Well, I stand corrected. I’d always assumed (and had said as much on the BHT recently) that a valid baptism required use of the trinitarian formula (“in the name of the Father and of the Son and of the Holy Spirit”), in contrast to baptism in the name of Jesus only.
Luther, however, gives this pretty short shrift in his 1520 work, On the Babylonian Captivity of the Church (page references are to the linked edition), in which he attacks “that idle dispute about the ‘form’ of baptism” and writes:
The Greeks say: “May the servant of Christ be baptized,” while the Latins say: “I baptize.” Others again, adhering rigidly to their pedantry, condemn the use of the words, “I baptize you in the name of Jesus Christ,” although it is certain the apostles used this formula in baptizing, as we read in the Acts of the Apostles (2:38; 10:48; 19:5). (p.185)
So Luther rejects as a “vain” contention, lacking any scriptural proof, the argument that a valid baptism must use the form: “I baptize you in the name of the Father, and of the Son, and of the Holy Spirit”.
What’s particularly interesting is Luther’s reason for taking this position. It is because baptism is not a human act, but rather it is Christ himself who baptizes us. Hence what matters is that it is truly Christ that is acting in our baptism, not what the precise words used are. As Luther writes:
For man baptizes, and yet does not baptize. He baptizes in that he performs the work of immersing the person to be baptized; he does not baptize, because in so doing he acts not on his own authority but in God’s stead.
Hence we ought to receive baptism at human hands just as if Christ himself, indeed, God himself, were baptizing us with his own hands. For it is not man’s baptism, but Christ’s and God’s baptism, which we receive by the hand of a man, just as everything else that we have through the hand of somebody else is God’s alone. (p.184)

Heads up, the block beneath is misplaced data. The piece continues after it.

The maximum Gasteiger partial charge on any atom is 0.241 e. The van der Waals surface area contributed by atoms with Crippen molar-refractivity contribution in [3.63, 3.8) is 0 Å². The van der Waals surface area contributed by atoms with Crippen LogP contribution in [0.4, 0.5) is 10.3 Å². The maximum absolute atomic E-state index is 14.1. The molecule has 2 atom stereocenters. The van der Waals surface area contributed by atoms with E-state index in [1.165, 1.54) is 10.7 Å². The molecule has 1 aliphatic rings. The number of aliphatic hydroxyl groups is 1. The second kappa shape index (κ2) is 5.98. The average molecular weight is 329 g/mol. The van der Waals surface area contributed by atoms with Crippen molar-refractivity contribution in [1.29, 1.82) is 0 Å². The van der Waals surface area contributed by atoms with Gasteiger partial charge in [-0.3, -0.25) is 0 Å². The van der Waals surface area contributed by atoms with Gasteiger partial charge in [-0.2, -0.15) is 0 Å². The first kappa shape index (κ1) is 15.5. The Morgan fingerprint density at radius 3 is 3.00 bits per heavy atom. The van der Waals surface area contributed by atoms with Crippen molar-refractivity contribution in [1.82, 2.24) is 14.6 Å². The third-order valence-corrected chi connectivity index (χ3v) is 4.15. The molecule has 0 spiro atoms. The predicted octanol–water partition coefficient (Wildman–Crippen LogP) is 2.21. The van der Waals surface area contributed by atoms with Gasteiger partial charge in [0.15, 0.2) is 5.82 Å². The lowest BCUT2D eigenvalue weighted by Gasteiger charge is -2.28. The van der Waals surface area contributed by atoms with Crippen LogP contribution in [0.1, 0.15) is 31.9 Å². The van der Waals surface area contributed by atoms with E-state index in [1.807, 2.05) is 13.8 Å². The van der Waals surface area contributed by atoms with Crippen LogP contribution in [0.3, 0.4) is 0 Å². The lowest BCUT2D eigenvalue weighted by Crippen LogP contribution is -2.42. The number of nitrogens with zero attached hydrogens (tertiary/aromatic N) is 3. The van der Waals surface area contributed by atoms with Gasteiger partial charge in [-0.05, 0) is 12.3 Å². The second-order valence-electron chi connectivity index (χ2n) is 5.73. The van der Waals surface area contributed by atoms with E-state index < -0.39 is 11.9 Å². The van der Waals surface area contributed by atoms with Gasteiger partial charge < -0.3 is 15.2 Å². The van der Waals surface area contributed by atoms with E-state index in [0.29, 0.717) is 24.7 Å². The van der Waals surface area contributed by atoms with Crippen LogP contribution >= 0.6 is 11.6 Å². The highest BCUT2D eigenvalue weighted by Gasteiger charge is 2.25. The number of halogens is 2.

The point is that we baptize “in the name of” the Father, the Son and the Holy Spirit, not in our own name. And Luther is emphatic that this is not simply a case of saying that there is an outward aspect of baptism which is done by human hands, and an inward aspect which is done by God. Rather:
Ascribe both to God alone, and look upon the person administering it as simply the vicarious instrument of God, by which the Lord sitting in heaven thrusts you under the water with his own hands, and promises you forgiveness of your sins, speaking to you upon earth with a human voice by the mouth of his minister. (p.184)
It strikes me as equivalent to the legal position in which the acts of a duly-authorised agent are regarded as the acts of the agent’s principal.
So what matters in baptism is that it is clearly seen to be done in the name of the Triune God, even if the Trinitarian formula itself is not used. If someone has been baptized with the words, “I baptize you in the name of Jesus Christ”, then that baptism is still truly the act of the Trinitarian God, and so they have truly been baptized in the name of (that is, by the human minister as agent for) the Father and the Son and the Holy Spirit.
As Luther writes:
Baptism truly saves in whatever way it is administered, if only it is administered not in the name of man, but in the name of the Lord. (p.186)
I’d be interested to know what other people think about this, and indeed whether Luther later stepped back from this quite radical (though also persuasive) position. Also, does this have any impact on the Lutheran insistence on the ipsissima verba in the Lord’s Supper?